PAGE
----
• Text Resize A A A
  • Print Print
  • Share Share on facebook Share on twitter Share

Secretary Azar Delivers Remarks on Operation Warp Speed at Goldman Sachs Healthcare Virtual Event

Alex M. Azar II
October 8, 2020
Washington, D.C.

Every single day, I grow more confident that we will achieve the most important goal of Operation Warp Speed: delivering substantial quantities of a safe and effective vaccine by the end of this year.

Good morning, everyone, and thank you so much for inviting me to address all of you today.

As America and the world continue our fight against COVID-19, I want to focus on what may be the most remarkable aspect of our efforts so far: President Trump’s Operation Warp Speed initiative to deliver vaccines, therapeutics, and diagnostics on unprecedented timelines.

When we launched Operation Warp Speed in May, skeptics questioned the viability of our undertaking. The goals we set were optimistic and unprecedented—they were stretch goals.

But every single day, I grow more confident that we will achieve the most important goal of Operation Warp Speed: delivering substantial quantities of a safe and effective vaccine by the end of this year.

Today, I want to give you a sense of how we’ve made this happen so far. To explain that, I have to go back to the beginning, and how we determined what we needed to make the OWS goal possible.

The idea was driven by President Trump’s leadership.

The race to develop vaccines and therapeutics had begun just days after we became aware of the novel coronavirus in China. Even before the viral sequence had been shared by researchers, NIH had reached out to Moderna to begin designing a vaccine. On January 11, the morning after the sequence was shared, NIH researchers began work.

So we were already proceeding rapidly. But this past spring, when we presented the likely timelines for vaccines and therapeutics to the President, here’s what he said: Not good enough. Figure out how you can do it faster.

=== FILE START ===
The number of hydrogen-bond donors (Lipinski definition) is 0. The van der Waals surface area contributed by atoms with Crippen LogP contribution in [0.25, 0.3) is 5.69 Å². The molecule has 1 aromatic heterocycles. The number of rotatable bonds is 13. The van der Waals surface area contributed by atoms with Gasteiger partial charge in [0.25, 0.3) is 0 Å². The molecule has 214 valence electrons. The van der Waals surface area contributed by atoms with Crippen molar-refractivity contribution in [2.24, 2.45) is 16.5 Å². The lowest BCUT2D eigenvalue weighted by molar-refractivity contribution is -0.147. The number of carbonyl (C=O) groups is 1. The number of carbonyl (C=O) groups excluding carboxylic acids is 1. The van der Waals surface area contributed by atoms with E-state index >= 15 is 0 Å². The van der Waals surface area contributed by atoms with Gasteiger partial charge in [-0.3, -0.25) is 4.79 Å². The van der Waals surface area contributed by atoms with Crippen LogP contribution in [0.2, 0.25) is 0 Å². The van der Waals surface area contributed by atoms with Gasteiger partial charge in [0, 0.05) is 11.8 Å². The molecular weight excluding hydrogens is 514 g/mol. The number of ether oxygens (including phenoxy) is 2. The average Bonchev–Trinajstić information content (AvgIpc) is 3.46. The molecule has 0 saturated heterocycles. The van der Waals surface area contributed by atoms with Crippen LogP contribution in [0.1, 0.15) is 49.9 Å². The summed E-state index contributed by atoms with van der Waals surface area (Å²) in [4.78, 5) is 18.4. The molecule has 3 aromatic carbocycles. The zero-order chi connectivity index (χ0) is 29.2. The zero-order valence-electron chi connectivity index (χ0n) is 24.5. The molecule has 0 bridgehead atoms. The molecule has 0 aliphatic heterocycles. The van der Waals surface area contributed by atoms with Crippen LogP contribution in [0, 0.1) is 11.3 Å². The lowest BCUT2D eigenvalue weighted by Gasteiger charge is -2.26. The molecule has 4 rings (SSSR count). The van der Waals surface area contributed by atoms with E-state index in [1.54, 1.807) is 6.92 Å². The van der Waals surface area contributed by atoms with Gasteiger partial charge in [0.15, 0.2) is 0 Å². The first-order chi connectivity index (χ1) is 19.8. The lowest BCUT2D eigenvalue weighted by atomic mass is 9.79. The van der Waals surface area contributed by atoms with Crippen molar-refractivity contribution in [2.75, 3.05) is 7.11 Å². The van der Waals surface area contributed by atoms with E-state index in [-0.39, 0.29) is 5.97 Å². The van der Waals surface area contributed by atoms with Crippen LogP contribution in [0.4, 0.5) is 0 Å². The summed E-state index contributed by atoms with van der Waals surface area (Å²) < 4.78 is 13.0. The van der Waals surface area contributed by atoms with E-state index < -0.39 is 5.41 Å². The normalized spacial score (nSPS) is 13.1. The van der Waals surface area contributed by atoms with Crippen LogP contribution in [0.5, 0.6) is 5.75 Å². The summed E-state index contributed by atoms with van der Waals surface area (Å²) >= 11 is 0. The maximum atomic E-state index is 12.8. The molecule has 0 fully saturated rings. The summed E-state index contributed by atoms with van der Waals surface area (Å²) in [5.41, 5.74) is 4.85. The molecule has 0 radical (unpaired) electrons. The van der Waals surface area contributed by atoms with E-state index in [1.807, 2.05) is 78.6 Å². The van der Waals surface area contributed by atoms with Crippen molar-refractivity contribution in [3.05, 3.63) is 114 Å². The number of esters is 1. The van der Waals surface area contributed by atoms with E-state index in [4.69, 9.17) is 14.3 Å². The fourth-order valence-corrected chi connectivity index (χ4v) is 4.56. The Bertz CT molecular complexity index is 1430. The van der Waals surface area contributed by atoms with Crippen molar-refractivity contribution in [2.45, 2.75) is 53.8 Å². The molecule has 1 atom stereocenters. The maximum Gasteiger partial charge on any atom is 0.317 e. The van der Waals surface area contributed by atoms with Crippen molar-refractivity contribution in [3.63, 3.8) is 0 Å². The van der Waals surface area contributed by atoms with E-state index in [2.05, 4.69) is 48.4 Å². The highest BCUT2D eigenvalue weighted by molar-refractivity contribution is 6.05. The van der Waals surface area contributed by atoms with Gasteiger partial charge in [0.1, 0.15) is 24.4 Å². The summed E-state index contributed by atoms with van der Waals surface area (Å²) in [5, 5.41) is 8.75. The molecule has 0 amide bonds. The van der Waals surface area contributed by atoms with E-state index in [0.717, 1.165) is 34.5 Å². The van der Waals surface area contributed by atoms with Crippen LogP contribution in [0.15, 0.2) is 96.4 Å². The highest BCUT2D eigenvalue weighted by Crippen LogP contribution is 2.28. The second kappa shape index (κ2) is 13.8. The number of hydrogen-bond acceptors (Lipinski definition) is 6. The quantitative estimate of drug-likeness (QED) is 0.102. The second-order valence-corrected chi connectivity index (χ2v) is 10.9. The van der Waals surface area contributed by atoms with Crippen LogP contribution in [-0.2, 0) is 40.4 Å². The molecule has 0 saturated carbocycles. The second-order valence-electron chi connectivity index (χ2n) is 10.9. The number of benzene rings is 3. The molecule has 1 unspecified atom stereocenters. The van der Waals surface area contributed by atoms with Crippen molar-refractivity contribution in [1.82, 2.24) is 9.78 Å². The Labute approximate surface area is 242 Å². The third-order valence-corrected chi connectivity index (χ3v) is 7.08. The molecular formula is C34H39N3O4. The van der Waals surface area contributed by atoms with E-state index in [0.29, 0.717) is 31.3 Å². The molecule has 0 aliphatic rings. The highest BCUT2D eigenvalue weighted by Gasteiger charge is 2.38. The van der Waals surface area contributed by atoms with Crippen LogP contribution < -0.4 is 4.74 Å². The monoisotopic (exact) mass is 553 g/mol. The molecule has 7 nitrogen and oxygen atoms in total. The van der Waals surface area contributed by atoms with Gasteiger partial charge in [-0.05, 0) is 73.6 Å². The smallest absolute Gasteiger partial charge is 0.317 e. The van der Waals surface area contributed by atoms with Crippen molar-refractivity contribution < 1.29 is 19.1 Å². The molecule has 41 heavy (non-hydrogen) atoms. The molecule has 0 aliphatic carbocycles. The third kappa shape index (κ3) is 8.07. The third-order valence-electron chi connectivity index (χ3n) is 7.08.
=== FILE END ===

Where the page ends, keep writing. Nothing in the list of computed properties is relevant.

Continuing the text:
So that’s what we did. I and other leaders at HHS realized that we would need to draw on more than just the extraordinary resources we have as a department, which include the world’s greatest biomedical research institution in NIH; the world’s gold-standard regulatory agency at FDA; the most successful public-private countermeasure development effort, in BARDA; and the leading public health authority in the world, the Centers for Disease Control and Prevention.

We needed to look outside our walls: We would need to enlist the Department of Defense to coordinate with CDC on the logistics of manufacturing and distribution, and we would need outside expertise to advise this partnership, because the government would be playing a much larger role in the process of drug development than usual.

That is how we ended up with the leadership of Operation Warp Speed: Secretary Esper and I, and then the U.S. Army’s head of logistics, General Gustave Perna, as chief operating officer; and Moncef Slaoui, the most successful and prolific vaccine developer in history, as chief scientific advisor.

Together, we sought out every avenue for accelerating the development of vaccines and therapeutics without compromising our exacting standards for safety and efficacy.

We came up with three strategies: First, build a broad portfolio of candidate vaccines and therapeutics, to mitigate the risk of technical failure.
Second, provide unprecedented support for clinical trials and process development, allowing these efforts to proceed faster than ever before.

Third, provide support, at the government’s risk, to begin manufacturing products before they receive authorization or approval so that, if and when they do, there’s not a day wasted.

To build the portfolio we needed, we began examining more than 100 vaccine candidates that were in various stages of development in May 2020. From them, we chose fourteen promising candidates, from which we have announced support for six candidates.

We wanted candidates that had already shown promise in animal models or early-stage human studies, that were already far along in the development process, that had the potential to rapidly scale, and that were part of a reliable scientific platform that we believed could deliver results.

To mitigate risk and provide the fastest possible results, we spread investment across the three platforms for vaccine delivery: messenger RNA, the fastest and most ambitious; virus-vector-based, which is ambitious but proven; and protein-based, a common, well-tested approach.